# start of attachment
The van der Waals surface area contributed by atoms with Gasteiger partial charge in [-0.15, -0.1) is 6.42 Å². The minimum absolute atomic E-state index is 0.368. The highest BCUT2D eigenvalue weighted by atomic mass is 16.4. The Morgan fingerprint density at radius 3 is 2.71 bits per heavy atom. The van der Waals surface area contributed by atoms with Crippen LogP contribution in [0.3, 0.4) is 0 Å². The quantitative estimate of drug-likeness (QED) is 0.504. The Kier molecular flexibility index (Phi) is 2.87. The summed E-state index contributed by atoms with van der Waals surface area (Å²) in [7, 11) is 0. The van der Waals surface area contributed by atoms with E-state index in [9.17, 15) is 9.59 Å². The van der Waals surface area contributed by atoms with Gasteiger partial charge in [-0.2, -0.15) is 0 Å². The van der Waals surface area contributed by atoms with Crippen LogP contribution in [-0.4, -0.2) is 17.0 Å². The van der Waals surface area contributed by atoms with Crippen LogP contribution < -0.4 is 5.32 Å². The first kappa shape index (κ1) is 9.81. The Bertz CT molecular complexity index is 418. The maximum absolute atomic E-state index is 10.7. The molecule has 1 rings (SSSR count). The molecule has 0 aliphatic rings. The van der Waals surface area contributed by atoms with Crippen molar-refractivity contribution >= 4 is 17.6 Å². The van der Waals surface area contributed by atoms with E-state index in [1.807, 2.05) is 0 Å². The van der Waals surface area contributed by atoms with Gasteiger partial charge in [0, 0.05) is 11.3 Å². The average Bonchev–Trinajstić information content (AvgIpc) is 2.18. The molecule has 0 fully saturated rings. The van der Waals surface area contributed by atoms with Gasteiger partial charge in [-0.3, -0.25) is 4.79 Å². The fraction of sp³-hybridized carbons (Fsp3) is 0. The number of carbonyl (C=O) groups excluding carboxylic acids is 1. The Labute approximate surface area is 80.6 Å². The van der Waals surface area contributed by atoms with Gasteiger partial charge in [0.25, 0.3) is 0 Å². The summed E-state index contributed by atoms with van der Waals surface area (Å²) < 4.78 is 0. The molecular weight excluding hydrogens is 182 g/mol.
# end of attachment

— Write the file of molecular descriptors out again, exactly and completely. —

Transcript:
The van der Waals surface area contributed by atoms with Gasteiger partial charge in [-0.15, -0.1) is 6.42 Å². The minimum absolute atomic E-state index is 0.368. The highest BCUT2D eigenvalue weighted by atomic mass is 16.4. The Morgan fingerprint density at radius 3 is 2.71 bits per heavy atom. The van der Waals surface area contributed by atoms with Crippen LogP contribution in [0.3, 0.4) is 0 Å². The quantitative estimate of drug-likeness (QED) is 0.504. The Kier molecular flexibility index (Phi) is 2.87. The summed E-state index contributed by atoms with van der Waals surface area (Å²) in [7, 11) is 0. The van der Waals surface area contributed by atoms with E-state index in [9.17, 15) is 9.59 Å². The van der Waals surface area contributed by atoms with Gasteiger partial charge in [-0.2, -0.15) is 0 Å². The van der Waals surface area contributed by atoms with Crippen LogP contribution in [-0.4, -0.2) is 17.0 Å². The van der Waals surface area contributed by atoms with Crippen LogP contribution < -0.4 is 5.32 Å². The first kappa shape index (κ1) is 9.81. The Bertz CT molecular complexity index is 418. The maximum absolute atomic E-state index is 10.7. The molecule has 1 rings (SSSR count). The molecule has 0 aliphatic rings. The van der Waals surface area contributed by atoms with Crippen molar-refractivity contribution >= 4 is 17.6 Å². The van der Waals surface area contributed by atoms with E-state index in [1.807, 2.05) is 0 Å². The van der Waals surface area contributed by atoms with Gasteiger partial charge in [0, 0.05) is 11.3 Å². The average Bonchev–Trinajstić information content (AvgIpc) is 2.18. The molecule has 0 fully saturated rings. The van der Waals surface area contributed by atoms with Gasteiger partial charge in [-0.3, -0.25) is 4.79 Å². The fraction of sp³-hybridized carbons (Fsp3) is 0. The number of carbonyl (C=O) groups excluding carboxylic acids is 1. The Labute approximate surface area is 80.6 Å². The van der Waals surface area contributed by atoms with Gasteiger partial charge in [0.25, 0.3) is 0 Å². The summed E-state index contributed by atoms with van der Waals surface area (Å²) < 4.78 is 0. The molecular weight excluding hydrogens is 182 g/mol.